05-12-2014, 05:47 PM
i believe renaissance guitars were 4 string originally, the fluke looks most like one, However you should find several yamaha guitaleles to choose from at your local guitard center.

itsme
05-12-2014, 06:21 PM
I have a Yamaha guitalele. I find the spacing for my fingers to be pretty cramped.

So you're down to a baritone uke or a classical guitar. Yes, a bari would be a bit easier with two less strings. But if he wants the most range and versatility, a CG would be the better bet.

I come from a CG background. It's a lot of hard work, but worth it IMO.

wwelti
05-13-2014, 09:58 PM
If you're really interested in playing renaissance or baroque music, you should bear in mind that the renaissance and baroque guitar were quite different instruments than the modern classical guitar.

In fact the renaissance guitar had four courses, and one popular tuning was -- GCEA! The baroque guitar had 5 courses and the tuning was a bit different, but still within the range of an ukulele. Both instrument used re-entrant strings.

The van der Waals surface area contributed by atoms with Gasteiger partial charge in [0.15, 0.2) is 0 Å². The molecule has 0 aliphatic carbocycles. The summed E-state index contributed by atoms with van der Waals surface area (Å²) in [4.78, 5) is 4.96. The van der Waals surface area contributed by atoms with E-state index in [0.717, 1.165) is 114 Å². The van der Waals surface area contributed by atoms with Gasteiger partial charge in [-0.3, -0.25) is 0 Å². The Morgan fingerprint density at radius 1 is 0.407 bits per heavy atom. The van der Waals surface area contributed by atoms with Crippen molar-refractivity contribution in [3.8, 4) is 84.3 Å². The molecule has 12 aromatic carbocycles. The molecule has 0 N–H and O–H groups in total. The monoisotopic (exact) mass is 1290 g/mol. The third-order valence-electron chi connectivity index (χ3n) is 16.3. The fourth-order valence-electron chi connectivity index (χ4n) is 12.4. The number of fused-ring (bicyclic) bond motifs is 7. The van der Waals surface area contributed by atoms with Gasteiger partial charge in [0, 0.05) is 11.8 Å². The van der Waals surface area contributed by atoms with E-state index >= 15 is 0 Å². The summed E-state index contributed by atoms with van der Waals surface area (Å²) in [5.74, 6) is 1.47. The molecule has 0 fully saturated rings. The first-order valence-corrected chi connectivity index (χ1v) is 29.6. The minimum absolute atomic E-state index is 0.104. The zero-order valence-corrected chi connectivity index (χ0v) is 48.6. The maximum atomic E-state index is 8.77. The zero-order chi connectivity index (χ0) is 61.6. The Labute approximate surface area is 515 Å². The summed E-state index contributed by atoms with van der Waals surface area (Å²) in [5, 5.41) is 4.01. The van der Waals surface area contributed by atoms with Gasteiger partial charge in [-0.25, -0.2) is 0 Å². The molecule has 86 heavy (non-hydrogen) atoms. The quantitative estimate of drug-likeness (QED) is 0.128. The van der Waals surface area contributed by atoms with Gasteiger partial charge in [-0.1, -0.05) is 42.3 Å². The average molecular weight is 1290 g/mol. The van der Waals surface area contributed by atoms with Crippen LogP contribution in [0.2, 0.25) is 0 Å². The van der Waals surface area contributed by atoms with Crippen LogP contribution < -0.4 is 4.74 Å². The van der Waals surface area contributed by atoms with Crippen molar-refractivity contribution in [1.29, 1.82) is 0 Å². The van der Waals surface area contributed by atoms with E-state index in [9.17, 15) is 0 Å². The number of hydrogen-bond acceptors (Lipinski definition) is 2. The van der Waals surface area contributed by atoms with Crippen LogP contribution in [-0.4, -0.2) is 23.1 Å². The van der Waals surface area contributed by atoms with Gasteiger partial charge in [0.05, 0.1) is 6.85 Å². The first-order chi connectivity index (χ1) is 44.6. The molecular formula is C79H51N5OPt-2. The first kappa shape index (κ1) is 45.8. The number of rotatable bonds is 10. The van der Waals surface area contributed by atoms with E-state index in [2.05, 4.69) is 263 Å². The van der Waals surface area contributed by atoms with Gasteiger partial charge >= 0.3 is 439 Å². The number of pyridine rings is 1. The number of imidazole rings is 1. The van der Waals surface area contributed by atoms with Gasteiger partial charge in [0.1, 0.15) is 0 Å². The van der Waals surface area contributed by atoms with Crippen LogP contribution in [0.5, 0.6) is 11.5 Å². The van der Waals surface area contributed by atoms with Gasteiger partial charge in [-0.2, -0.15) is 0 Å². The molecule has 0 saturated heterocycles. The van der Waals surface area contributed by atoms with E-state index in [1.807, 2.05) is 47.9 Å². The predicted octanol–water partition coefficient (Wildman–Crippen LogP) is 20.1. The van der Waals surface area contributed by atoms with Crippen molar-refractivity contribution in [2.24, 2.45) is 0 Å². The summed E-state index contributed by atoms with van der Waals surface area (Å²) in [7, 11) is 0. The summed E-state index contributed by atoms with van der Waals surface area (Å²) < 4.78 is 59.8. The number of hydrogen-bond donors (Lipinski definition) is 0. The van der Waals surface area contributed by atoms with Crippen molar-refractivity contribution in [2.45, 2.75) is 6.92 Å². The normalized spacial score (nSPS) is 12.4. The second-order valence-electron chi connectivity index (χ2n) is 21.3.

While you *can* re-string a classical guitar to re-entrant tuning and take away some lower strings, I certainly wouldn't do it. It just doesn't feel and sound right. My personal opinion is that the ukulele (with re-entrant tuning) is really great for this kind of music. So that's what I'm doing all the time... ;)

There are several techniques that were popular in the renaissance and baroque era like campanella playing, which rely on re-entrant tuning. I'm always using the high G string a lot.

Lute music is a different topic though, however I think that the CG just doesn't have a very lute-like sound. So here again, I prefer the ukulele.

Just my 2 cents. ;)

Best Regards
Wilfried